- New York Governor Kathy Hochul has declared a state of emergency due to polio.
- Officials say the polio disease could be circulating among unvaccinated individuals, with hundreds of cases unaccounted for.
- According to experts, vaccination against the disease is crucial to preventing severe illness and minimizing the spread.
New York Governor Kathy Hochul declared a state of emergency on September 9 over concerns that polio could be spreading in the state.
The poliovirus has been detected in the wastewater of multiple New York counties in recent weeks, suggesting a community spread among unvaccinated people, officials announced on Friday.
The virus causes polio, a disease that could lead to paralysis in the arms and legs and may result in death.
Earlier this summer the New York State Department of Health (NYSDOH) and the New York City Department of Health and Mental Hygiene (NYCDOHMH) provided sewage samples to the Centers for Disease Control and Prevention (CDC), which identified the presence of the poliovirus.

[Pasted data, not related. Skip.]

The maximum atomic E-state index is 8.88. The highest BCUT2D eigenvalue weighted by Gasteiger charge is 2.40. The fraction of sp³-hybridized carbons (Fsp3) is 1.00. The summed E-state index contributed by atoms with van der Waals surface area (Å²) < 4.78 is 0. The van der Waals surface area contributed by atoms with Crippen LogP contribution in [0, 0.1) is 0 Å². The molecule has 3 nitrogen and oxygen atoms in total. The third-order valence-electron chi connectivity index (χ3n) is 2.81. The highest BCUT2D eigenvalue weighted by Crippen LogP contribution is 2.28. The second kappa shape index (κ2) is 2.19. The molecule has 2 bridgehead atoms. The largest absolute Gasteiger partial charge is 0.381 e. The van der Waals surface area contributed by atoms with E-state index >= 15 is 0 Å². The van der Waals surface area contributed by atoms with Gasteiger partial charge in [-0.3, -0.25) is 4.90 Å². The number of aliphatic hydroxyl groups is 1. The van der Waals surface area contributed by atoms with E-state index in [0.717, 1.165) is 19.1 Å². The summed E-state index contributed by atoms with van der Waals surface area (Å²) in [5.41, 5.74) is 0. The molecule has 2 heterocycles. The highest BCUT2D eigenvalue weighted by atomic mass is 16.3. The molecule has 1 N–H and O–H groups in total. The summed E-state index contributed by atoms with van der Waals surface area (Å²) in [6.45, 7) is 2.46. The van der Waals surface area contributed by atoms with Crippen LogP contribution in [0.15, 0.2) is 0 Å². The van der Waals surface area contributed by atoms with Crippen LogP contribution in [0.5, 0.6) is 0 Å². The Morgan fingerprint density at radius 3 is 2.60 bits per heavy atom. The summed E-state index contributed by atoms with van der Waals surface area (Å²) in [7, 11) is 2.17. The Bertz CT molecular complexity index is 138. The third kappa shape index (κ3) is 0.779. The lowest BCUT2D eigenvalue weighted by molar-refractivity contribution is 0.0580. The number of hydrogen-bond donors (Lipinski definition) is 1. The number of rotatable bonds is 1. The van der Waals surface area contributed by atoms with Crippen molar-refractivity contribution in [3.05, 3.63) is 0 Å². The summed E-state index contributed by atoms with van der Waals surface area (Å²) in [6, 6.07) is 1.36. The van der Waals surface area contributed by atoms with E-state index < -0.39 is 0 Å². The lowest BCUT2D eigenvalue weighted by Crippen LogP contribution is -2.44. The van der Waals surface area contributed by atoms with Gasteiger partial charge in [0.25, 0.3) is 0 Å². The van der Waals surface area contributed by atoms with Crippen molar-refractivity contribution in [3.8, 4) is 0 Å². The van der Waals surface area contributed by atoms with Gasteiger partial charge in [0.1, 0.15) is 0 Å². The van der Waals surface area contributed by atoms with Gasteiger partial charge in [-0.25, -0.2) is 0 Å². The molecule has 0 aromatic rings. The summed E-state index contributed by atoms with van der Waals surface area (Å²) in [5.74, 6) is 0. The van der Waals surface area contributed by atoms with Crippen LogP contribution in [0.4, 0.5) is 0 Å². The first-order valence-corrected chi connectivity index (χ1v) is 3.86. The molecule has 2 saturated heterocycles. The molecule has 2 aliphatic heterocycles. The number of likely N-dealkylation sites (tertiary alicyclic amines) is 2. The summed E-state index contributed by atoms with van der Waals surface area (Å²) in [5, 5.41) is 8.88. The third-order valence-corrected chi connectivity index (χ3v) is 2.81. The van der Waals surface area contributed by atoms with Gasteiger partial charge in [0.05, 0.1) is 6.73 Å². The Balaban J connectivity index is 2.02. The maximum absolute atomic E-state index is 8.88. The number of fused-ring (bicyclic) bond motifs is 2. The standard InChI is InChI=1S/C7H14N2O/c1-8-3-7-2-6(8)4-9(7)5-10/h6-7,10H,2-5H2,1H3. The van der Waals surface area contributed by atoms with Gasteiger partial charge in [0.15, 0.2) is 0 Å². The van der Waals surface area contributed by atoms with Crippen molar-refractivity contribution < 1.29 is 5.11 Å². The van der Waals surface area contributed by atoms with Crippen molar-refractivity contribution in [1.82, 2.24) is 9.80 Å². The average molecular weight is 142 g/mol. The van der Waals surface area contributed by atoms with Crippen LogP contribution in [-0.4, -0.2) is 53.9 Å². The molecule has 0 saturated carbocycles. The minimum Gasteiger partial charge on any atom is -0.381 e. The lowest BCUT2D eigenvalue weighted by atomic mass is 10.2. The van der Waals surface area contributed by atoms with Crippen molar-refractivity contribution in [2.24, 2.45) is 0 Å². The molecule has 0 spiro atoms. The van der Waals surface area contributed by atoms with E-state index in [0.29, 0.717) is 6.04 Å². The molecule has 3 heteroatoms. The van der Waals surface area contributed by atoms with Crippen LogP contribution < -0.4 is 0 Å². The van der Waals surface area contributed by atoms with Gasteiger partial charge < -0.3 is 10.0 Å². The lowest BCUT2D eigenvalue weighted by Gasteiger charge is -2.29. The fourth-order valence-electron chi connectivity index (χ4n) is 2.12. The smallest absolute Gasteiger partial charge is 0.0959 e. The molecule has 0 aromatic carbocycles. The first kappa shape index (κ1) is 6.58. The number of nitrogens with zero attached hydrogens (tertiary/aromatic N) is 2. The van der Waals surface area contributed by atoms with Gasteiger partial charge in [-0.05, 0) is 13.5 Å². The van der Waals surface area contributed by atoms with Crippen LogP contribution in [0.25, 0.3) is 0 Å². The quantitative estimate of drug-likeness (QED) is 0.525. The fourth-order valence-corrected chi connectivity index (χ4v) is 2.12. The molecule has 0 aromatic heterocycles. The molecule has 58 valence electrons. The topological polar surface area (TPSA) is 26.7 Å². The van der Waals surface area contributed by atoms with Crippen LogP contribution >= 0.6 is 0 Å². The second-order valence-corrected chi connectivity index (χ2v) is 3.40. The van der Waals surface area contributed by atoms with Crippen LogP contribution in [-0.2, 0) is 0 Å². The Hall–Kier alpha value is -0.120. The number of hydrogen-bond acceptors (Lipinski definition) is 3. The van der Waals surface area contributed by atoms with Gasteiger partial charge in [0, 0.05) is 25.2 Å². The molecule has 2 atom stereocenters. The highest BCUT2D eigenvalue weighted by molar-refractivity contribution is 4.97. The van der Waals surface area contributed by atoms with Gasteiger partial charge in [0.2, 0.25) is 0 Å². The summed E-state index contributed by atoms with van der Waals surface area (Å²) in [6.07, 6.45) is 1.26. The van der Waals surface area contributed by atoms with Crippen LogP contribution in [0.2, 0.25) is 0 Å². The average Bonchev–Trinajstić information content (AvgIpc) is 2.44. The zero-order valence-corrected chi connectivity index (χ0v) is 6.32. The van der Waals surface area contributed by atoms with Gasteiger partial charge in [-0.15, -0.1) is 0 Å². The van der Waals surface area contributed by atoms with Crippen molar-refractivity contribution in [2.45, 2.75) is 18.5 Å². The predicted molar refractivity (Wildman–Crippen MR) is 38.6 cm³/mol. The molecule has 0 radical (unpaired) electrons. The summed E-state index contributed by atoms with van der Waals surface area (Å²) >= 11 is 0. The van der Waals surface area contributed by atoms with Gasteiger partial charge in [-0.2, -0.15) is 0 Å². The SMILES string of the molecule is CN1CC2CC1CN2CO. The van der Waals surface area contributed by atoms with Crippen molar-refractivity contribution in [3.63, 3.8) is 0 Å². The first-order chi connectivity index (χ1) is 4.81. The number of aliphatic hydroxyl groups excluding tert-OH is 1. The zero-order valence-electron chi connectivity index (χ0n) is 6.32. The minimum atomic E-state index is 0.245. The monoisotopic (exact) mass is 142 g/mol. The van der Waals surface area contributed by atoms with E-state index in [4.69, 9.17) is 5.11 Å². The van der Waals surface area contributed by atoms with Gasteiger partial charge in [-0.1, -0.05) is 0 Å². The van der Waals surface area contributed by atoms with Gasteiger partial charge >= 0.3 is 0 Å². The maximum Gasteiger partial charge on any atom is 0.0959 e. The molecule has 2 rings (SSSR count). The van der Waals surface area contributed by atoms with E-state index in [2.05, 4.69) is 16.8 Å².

Using wastewater detection, state health offiicals have identified at least 57 samples in multiple New York counties that tested positive for the virus.
The state of emergency will allow EMTs, pharmacists, and midwives among other groups to provide polio vaccinations. It also requires healthcare providers to send polio vaccination data to the state.
According to officials, hundreds of polio cases may be circulating among unvaccinated New Yorkers. As New York City officials scramble to meet the demand for monkeypox vaccinations and adjust to the CDC’s new COVID-19 guidelines, residents are grappling with an additional public health threat, the Associated Press reports.
“For every one case of paralytic polio identified, hundreds more may be undetected, State Health Commissioner Dr. Mary T. Bassett said in an earlier statement. “The detection of poliovirus in wastewater samples in New York City is alarming, but not surprising.”
Bassett added that the NY State Health Department is “responding urgently” at local and federal levels and “aggressively assessing” the spread of the disease. Health officials did not specify where in the five boroughs the virus was detected.
Until recently, polio hadn’t been detected in the United States in nearly a decade. On July 21, an unvaccinated man in Rockland County developed paralysis after contracting the virus.